“We continue to take baby steps compared with other state DOTs that have robust passenger-rail programs,” LeCody says. “We also have a legislature that does not yet recognize the idea that there is more to transportation than asphalt and concrete.”
TEXRail already has spurred expansive economic development, according to Ballard, who notes that $336 million of transit-oriented development projects are completed or in the works in North Richland Hills and Grapevine — the other two major cities TEXRail serves. Additionally, a $140 million, 53,000-square-foot maintenance facility designed specifically for the eight sleek Stadler trainsets that power TEXRail was built on the north side of Fort Worth along the new rail line.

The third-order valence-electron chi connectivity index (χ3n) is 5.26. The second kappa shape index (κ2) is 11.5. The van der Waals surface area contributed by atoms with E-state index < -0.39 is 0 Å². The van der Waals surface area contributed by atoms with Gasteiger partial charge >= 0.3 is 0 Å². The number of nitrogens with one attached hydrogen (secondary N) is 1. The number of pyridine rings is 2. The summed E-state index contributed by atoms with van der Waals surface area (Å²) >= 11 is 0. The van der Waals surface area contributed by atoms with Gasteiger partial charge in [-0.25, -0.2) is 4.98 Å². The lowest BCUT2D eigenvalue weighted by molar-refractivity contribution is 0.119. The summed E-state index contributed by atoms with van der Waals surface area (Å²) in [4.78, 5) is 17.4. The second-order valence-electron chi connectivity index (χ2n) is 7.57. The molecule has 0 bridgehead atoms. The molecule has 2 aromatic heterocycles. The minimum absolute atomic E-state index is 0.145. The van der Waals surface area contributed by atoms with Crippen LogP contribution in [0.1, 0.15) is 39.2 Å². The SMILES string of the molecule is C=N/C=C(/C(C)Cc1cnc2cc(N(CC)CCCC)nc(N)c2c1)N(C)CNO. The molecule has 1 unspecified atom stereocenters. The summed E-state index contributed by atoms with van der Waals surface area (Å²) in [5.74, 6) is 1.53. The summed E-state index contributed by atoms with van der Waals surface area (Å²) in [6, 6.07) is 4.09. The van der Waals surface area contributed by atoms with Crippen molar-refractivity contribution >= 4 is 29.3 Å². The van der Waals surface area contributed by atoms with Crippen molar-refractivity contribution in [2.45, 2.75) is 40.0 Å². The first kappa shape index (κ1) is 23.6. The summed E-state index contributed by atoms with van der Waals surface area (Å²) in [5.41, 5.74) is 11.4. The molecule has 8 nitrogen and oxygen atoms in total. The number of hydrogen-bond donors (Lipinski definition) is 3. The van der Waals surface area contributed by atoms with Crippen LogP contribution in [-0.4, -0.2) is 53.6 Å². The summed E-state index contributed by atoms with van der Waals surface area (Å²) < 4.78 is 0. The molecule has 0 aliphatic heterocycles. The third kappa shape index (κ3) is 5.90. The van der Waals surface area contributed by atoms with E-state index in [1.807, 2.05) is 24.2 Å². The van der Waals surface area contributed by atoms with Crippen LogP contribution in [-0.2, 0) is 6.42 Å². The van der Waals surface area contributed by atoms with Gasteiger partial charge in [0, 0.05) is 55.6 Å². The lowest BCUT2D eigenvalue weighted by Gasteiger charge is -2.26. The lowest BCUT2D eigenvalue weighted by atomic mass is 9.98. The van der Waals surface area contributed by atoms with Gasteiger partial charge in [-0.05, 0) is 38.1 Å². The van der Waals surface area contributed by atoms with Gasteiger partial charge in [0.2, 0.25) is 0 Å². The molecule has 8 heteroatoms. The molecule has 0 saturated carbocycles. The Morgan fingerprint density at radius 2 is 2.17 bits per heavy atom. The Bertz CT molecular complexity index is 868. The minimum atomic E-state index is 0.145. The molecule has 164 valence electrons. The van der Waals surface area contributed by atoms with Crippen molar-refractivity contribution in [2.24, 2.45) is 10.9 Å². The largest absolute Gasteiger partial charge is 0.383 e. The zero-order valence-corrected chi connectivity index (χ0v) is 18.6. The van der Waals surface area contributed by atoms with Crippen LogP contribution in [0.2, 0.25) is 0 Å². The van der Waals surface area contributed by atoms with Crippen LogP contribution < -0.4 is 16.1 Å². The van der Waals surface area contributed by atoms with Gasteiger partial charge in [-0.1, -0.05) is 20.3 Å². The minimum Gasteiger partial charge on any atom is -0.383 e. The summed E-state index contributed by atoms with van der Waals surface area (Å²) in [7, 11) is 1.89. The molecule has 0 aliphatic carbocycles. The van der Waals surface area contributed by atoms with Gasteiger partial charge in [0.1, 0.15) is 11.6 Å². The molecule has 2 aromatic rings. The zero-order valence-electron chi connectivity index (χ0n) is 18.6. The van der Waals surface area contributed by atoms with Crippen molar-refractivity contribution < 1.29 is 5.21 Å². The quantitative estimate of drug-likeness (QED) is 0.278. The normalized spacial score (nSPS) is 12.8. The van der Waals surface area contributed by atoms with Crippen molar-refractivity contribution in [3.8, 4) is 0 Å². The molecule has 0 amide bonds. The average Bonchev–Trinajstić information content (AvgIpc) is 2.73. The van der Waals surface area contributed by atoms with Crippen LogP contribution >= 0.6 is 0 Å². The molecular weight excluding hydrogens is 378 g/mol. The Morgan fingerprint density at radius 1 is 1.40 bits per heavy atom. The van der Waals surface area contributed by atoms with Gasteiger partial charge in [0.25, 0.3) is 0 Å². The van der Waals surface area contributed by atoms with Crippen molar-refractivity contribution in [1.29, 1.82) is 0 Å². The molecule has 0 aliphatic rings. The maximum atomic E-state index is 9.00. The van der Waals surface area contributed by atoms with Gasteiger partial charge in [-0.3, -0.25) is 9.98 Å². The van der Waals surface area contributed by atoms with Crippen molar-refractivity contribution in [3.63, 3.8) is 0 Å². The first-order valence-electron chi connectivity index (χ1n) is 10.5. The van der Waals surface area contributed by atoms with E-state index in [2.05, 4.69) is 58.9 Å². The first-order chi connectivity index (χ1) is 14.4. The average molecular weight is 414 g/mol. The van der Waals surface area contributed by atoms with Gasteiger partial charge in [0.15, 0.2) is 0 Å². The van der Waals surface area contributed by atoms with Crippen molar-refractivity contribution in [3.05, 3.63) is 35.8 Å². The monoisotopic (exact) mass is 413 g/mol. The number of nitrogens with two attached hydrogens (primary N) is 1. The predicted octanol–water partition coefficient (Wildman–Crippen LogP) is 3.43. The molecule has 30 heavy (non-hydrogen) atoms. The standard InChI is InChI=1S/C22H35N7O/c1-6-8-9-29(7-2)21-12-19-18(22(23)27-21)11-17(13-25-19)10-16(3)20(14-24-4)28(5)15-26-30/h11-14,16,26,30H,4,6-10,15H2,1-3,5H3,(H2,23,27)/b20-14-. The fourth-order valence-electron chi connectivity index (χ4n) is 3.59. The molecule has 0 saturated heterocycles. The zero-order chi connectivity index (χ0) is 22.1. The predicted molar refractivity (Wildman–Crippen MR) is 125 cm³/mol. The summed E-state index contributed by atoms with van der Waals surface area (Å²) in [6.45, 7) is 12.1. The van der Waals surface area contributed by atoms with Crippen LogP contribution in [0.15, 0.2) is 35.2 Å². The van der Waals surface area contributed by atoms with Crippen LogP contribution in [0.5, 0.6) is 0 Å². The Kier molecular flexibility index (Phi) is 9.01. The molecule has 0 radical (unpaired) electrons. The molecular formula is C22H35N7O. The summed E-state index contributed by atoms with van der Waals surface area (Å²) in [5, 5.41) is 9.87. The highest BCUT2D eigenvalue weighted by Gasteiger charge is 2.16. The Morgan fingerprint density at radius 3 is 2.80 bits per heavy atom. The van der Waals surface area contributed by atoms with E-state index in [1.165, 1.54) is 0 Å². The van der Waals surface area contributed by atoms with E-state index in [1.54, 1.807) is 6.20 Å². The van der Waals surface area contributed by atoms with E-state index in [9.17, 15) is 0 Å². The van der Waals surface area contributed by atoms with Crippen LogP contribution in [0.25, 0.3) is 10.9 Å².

Signals, semantics and VIPs
Although passengers didn’t officially board TEXRail trains until Jan. 10, the service ran three special trains on New Year’s Eve, carrying by-invitation-only passengers that included elected officials, community leaders and longtime supporters.
“In the big scheme of things, we were on a pretty aggressive schedule, starting construction in 2016 and actually running trains by the end of the 2018,” says Ballard, who began his railroad career as a brakeman in New England and arrived at Trinity Metro in 2014 after overseeing the startup of the Music City Star commuter-rail service in Tennessee. Ballard announced late last year that he will retire in April.
TEXRail’s official first run originally was scheduled for Jan. 5, but it was delayed for five days after a signal issue was discovered along the line on Jan. 4. Crews traced the problem to a wayside cabinet with incorrect wiring.